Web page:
“In the beginning, there was some resistance. But as they saw us working and they saw the results, those who resisted started approaching us,” says local mapper Cristiano “Palito” Bento. “By the end of the project, there was not a single person who was still opposing it.”

Each favela takes three months to map. AfroReggae first identifies the favelas that are safe to chart, as there are turf wars between rival gangs at some favelas. Google and AfroReggae then talk to the resident associations to seek their agreement, before working with stakeholders to recruit the mappers.

The mappers are trained in digital cartography, as well as Google’s Map Maker and My Business tools. (Map Maker allows users to edit Google Maps, while My Business creates business listings on Google Search and Google Maps.) They then create maps and business listings as they walk the favela, documenting operating hours and contact details, writing business descriptions and taking photos as they go. up.

Mappers can take 10 weeks to complete a favela. And at the end, a team from Google has to verify the listings and write a report on the area.

Projects like Ta No Mapa are all part of the Google DNA. “We are doing this because it relates to two of our core values, inclusion and diversity,” says Luiz Guilherme Brandao. “There is an invisible wall separating favelas from the cities and we want to break that wall.”

It doesn’t hurt that favelas are a huge market potential. Twelve million Brazilians live in these urban slums, which are not as poor as they seem or used to be. They could, in fact, be Brazil’s new middle class.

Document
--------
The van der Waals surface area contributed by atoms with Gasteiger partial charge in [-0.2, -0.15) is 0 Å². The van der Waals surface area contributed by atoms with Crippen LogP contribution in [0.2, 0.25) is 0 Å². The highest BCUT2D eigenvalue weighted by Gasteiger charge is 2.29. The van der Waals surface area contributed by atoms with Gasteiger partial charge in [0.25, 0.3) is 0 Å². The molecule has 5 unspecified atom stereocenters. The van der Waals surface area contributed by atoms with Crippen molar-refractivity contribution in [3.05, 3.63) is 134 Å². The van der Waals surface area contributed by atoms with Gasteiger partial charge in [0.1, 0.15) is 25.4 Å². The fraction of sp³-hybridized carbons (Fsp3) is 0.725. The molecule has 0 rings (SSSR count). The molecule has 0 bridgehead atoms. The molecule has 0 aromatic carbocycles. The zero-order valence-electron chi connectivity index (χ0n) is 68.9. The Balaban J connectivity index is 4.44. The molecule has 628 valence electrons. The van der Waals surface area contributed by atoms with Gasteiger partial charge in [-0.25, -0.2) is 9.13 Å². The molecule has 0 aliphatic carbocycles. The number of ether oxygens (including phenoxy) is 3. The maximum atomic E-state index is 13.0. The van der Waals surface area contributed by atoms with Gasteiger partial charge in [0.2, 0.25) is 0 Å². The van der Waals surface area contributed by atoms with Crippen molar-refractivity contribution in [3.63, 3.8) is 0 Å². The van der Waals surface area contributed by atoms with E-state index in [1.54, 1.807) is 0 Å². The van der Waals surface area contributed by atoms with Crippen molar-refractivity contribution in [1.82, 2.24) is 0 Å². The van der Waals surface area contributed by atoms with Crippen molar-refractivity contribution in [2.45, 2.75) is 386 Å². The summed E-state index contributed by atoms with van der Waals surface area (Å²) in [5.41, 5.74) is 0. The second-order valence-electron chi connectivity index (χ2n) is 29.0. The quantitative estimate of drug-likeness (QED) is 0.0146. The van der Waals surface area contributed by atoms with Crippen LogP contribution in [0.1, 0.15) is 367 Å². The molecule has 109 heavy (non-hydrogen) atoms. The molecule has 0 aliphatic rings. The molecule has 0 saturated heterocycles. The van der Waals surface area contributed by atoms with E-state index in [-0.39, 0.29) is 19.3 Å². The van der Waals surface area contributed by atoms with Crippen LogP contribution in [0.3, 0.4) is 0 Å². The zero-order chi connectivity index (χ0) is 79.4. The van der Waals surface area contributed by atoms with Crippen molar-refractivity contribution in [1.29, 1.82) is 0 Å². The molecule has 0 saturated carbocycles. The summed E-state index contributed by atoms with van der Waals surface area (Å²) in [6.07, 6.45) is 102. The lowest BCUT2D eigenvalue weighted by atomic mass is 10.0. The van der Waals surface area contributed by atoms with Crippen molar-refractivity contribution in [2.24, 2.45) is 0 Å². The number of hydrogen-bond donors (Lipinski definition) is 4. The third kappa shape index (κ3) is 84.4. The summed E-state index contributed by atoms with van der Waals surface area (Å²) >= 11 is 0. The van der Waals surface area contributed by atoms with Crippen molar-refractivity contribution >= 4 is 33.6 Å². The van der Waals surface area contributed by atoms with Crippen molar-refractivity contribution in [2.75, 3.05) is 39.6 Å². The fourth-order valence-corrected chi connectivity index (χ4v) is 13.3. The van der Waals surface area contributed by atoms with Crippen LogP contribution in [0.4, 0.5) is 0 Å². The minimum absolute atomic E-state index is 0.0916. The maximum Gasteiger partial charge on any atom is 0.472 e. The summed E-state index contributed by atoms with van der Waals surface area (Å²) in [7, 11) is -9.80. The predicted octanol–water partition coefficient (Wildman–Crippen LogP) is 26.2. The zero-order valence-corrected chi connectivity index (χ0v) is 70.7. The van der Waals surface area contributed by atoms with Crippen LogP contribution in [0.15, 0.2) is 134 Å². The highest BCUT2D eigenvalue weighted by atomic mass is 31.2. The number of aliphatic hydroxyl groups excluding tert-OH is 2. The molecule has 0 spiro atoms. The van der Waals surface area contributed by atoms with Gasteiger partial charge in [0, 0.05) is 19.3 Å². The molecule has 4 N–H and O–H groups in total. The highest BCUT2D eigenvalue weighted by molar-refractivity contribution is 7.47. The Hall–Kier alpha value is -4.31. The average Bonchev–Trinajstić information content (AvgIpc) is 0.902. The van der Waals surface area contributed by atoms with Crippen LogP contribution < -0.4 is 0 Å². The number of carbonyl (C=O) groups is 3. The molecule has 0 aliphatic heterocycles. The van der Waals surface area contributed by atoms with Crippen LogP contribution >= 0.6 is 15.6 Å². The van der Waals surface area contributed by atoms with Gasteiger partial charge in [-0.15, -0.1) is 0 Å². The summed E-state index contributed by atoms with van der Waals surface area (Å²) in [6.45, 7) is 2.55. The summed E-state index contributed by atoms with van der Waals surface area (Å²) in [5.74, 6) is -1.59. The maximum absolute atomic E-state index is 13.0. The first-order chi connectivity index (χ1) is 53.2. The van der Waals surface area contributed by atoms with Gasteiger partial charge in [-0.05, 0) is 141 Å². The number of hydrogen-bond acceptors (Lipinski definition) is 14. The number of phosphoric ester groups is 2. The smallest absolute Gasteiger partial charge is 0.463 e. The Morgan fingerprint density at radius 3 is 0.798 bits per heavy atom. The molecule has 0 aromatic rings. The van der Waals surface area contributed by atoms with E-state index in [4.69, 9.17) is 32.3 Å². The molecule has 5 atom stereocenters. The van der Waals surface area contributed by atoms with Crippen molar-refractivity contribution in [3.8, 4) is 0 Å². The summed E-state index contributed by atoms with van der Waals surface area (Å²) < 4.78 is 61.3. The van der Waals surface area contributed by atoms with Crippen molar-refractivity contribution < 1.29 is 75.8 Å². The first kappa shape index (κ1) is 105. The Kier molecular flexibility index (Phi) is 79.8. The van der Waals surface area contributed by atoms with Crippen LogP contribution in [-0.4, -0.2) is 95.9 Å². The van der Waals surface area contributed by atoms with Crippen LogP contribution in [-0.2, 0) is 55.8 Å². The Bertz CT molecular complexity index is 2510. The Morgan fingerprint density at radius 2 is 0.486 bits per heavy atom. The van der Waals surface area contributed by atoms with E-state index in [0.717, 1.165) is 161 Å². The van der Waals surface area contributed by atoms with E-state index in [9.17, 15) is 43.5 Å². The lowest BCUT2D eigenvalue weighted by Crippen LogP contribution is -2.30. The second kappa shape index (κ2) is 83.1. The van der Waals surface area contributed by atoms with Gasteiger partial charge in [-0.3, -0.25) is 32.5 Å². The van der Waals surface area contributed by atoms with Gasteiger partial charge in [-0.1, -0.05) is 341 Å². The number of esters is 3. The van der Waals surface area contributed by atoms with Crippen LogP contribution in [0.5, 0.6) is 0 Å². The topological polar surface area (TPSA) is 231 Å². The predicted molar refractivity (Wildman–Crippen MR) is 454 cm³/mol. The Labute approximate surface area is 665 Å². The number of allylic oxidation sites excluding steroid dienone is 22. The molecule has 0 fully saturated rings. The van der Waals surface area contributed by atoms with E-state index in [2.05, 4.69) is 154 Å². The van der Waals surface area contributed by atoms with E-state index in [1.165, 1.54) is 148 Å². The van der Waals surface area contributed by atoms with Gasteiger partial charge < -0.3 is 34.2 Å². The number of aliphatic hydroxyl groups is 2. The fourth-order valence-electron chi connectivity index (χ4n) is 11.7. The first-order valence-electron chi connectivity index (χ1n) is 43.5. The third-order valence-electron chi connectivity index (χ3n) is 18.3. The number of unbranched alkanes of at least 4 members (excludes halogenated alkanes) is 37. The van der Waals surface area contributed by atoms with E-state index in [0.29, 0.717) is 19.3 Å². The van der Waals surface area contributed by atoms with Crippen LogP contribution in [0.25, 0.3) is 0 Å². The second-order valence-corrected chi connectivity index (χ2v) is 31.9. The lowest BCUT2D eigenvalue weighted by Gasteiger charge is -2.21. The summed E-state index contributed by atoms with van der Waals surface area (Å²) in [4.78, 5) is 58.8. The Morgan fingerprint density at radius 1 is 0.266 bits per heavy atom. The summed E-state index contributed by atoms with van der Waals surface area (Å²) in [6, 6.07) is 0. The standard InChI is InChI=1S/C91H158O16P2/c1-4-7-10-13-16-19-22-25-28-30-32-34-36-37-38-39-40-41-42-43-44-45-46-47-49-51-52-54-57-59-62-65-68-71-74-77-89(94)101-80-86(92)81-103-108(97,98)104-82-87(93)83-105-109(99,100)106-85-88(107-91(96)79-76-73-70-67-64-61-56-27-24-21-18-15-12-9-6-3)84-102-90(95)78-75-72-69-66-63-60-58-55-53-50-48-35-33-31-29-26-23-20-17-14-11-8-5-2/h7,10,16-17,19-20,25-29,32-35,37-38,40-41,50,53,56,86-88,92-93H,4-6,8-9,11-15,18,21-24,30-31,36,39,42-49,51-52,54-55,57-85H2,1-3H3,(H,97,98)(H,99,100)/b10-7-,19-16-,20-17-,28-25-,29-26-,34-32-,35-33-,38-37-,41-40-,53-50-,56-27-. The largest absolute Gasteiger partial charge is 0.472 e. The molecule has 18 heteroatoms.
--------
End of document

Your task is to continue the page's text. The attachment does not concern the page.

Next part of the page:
Between 2001 and 2013, the average salary of favela-dwellers increased by 54.7%, far outstripping the national increase of 37.9%. During that same period, the proportion of favela-dwellers classified as middle class grew from 32% to 65%. That’s significantly higher than the national middle-class proportion of 54%.

Their economic significance is amplified in Rio, where almost a quarter of its residents live in favelas. A walk through the more developed areas like Rocinha, Brazil’s biggest favela, reveals a vibrant and resourceful community, with an economy so self-sufficient that some locals claim they never have to leave.

Any brand that strikes a chord with this community will likely reap benefits far into the future. But perhaps it is the opportunities brought by initiatives such as Ta No Mapa that is improving the situation.

“If not for my work with AfroReggae, I would probably be dead now,” says Palito.

Born and raised in a favela, Palito was a drug dealer in his youth. The stable income from his work as a mapper, and then as supervising mapper after a promotion, gave him the confidence to get married and start a family. He and his wife have one child.

He points to a block of flats where he now lives. He no longer stays in a favela house. Technology, which at its best is the ultimate socio-economic leveller, has given him a better life, even though still in a favela. He walks Chapeu Mangueira’s alleys with the ease of someone right at home. With the invisible borders that used to separate favelas and cities now blurred, the lines are less stark, and Palito walks right home.


A version of this article first appeared in print in Star2/R.AGE on Aug 16, 2016.